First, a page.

CBS students Anthony Fleck, Anna Wojcicki and Jenna Christofersen were among a small cohort of U of M undergraduates to volunteer in Malawi as part of the Global Undergraduate Leadership Program. The program encourages cross-cultural communications and leadership development.
Mambo, habari za leo?
Just a little Swahili good morning from Nairobi, Kenya. On their way to Malawi, Fleck, Wojcicki and Christofersen spent a largely sleepless night in Nairobi’s international airport. “I tried to use my iPad case as a pillow on a cement floor, then gave up on sleeping and played charades with everyone for a couple hours,” says Christofersen. “I discovered jet lag is real that day.”
Making it to Maji Zuwa
The students lived and volunteered in Maji Zuwa while in Malawi; a part of the country with an active goat-lending program that’s helping women gain an economic and social footing in their community. “Maji Zuwa was beautiful both in community and aesthetics,” says Wojcicki. “It was integrated into Sangilo village in a way that kept us from isolating ourselves from the outside world.”
Encouraging gender equity
From hiking the falls up to Livingstonia, a village in the mountains, the students were able to see many parts of the country. Here, Fleck relaxes in a hammock overlooking a valley near Manchewe Falls. “I loved the mountainside hammocks we found at The Mushroom Farm Lodge on our way to Livingstonia,” says Fleck. “Once you got up into the mountains the temperature dropped, and the terrain reminded me of Northern Minnesota.”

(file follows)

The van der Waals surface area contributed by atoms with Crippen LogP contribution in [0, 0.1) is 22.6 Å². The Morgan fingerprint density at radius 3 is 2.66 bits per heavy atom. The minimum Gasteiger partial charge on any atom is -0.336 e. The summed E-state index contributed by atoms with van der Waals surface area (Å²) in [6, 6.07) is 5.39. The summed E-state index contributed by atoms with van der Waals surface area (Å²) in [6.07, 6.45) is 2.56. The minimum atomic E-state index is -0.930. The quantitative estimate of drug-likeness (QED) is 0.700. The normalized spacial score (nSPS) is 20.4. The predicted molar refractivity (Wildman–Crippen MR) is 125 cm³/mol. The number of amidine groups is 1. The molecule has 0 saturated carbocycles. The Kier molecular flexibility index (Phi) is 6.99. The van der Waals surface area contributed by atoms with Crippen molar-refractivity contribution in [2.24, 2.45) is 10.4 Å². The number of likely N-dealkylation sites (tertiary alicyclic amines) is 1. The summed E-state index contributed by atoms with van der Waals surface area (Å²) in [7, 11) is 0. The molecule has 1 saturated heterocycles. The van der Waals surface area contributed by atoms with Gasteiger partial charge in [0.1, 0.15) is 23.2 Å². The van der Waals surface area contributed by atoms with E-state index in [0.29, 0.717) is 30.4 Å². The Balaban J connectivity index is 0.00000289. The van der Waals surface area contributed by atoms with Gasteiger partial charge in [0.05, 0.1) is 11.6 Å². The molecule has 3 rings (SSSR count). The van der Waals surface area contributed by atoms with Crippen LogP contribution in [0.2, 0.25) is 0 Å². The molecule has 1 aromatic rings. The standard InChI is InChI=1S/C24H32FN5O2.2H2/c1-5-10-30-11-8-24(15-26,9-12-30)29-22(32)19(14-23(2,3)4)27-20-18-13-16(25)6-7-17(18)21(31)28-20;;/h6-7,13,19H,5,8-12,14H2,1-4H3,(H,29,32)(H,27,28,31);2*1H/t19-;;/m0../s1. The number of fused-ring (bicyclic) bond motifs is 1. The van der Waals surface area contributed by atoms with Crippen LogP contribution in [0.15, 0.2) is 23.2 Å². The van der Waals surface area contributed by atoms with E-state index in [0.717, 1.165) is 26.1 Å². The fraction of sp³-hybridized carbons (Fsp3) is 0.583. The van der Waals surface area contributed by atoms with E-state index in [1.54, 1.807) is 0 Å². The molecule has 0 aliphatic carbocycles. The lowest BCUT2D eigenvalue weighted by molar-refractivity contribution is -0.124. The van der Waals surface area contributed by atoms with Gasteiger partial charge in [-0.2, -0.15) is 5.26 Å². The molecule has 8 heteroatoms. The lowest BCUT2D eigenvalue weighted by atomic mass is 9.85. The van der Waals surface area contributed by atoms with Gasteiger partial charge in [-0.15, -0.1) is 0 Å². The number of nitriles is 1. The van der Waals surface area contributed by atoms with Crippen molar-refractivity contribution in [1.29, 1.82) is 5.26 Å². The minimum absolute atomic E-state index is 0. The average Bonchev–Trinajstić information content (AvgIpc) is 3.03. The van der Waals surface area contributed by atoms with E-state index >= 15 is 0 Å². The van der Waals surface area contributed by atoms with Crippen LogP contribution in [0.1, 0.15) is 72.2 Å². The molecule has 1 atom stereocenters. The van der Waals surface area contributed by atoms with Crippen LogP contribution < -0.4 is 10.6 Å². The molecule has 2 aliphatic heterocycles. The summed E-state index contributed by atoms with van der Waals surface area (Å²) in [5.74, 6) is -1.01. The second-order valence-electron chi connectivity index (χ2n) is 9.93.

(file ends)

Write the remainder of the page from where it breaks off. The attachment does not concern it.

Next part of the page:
Studies and sunrises
While traveling to and hiking in the mountains, the students also spent a lot of time near Lake Malawi. Here, the students were able to see the sunrise over the lake before heading out for the day. “I didn't mind the roosters waking me up early when the view was this incredible,” says Fleck.
While only in Malawi for two weeks, these students not only made an impact on the people they met, traveled around the country and saw new things, but they were also changed by their time abroad. Here Fleck and Wojcicki smile with one of the leaders from Maji Zuwa. “Traveling to Malawi caused me to have a lot of cognitive dissonance,” says Wojcicki. “While in Malawi, I wrestled with the idea that my worldview is not the ultimate truth and that objectively something like that does not exist."